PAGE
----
I'm programming on the college network here, which has in various places Windows 95,98 and even 2000. I've got XP at home, but the compiler I have there doesn't allow me to use the Borland Graphics interface, which I'm using in another part of the program. To get that to work, I'm right clicking on the text of the .cpp file, clicking "TargetExpert" then selecting "DOS (Standard)" from the menu under "platform" and checking the "BGI" box under "Libraries".

I imagine I can't use Windows API and BGI in the same program? I really don't want to have to start over on the graphics work, since I've got exams at the end of April and I'd prefer to have this whole thing done by then.

Thanks d.
Cheers,
Mik
  #5  
Old 18-Mar-2004, 07:13
mikhail mikhail is offline
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Quote:
Originally Posted by WaltP
TASM is the assembler program that comes with Turbo C. What you downloaded is probably not the TASM that goes with whatever compiler you're using
Thanks, I'll try searching for a specific one.
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Old 18-Mar-2004, 08:37
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Quote:
Originally Posted by mikhail
I imagine I can't use Windows API and BGI in the same program? I really don't want to have to start over on the graphics work, since I've got exams at the end of April and I'd prefer to have this whole thing done by then.

Thanks d.
Cheers,
Mik

Here is a link that may help you out. If you do use this, read the PDF file very carefully as it cautions about security risks in using this. This will allow the direct access to the parports in NT and above like you are looking for. Otherwise, you will need to look into the Windows sdk or api's.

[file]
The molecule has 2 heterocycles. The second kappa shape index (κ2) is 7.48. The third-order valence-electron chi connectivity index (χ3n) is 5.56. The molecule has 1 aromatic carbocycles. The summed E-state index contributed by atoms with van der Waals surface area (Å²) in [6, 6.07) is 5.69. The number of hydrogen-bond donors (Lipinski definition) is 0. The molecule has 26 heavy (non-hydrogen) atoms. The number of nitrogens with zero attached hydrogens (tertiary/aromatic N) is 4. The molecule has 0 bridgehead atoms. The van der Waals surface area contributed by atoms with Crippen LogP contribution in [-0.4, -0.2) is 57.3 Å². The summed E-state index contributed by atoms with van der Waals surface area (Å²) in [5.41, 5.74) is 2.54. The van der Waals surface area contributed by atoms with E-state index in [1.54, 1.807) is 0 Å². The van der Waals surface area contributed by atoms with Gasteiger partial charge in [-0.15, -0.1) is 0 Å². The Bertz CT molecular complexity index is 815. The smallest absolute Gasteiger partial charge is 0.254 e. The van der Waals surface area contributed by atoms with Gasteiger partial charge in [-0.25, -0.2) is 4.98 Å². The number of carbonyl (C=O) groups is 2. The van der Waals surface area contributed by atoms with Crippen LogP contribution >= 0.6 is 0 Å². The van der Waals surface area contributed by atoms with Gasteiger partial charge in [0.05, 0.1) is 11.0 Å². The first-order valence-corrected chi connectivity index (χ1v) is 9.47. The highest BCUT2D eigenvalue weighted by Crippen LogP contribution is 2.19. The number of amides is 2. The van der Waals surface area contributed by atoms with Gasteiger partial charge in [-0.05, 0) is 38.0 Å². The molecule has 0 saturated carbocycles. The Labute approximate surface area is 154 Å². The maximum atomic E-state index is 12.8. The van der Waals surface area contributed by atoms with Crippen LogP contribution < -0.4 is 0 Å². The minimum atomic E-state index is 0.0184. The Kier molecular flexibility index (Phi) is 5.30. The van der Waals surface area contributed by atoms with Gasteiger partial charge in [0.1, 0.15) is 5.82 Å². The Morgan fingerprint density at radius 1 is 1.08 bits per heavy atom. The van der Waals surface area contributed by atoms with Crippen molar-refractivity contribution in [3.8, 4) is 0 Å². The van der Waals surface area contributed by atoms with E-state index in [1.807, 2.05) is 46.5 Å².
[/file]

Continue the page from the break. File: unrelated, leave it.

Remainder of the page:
I haven't compiled inline assembler for several years now. I agree with Walt. Make sure that you are using the Turbo Assembler. I don't think that this is something that you can just download - I may be mistaken, but this is something that you would have to buy from Borland. In any case, make sure it is in your search path and you may even need to specify something in your compile command to get it to work.

Good luck!
d
  #7  
Old 19-Mar-2004, 12:03
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Quote:
Originally Posted by mikhail
I imagine I can't use Windows API and BGI in the same program?
Hey, Mikhail. I use Borland's Graphics environment to do stuff too, and I have tried to lace API code into it at no success. But hey, just because I failed doesn't mean it's not possible.
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  #8  
Old 22-Mar-2004, 10:06
mikhail mikhail is offline
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Quote:
Originally Posted by aaroncohn
Hey, Mikhail. I use Borland's Graphics environment to do stuff too, and I have tried to lace API code into it at no success. But hey, just because I failed doesn't mean it's not possible.

I'm under the impression now that it's not possible. I'm having a look at www.geekhideout.com which looks ideal, but I got the following linking error when I tried to compile the io.cpp file included with it:

Error: Unresolved external '_main' referanced from Y:\Nalapps\W95\Devsuite\lib\cox32.obj

Any ideas fellows?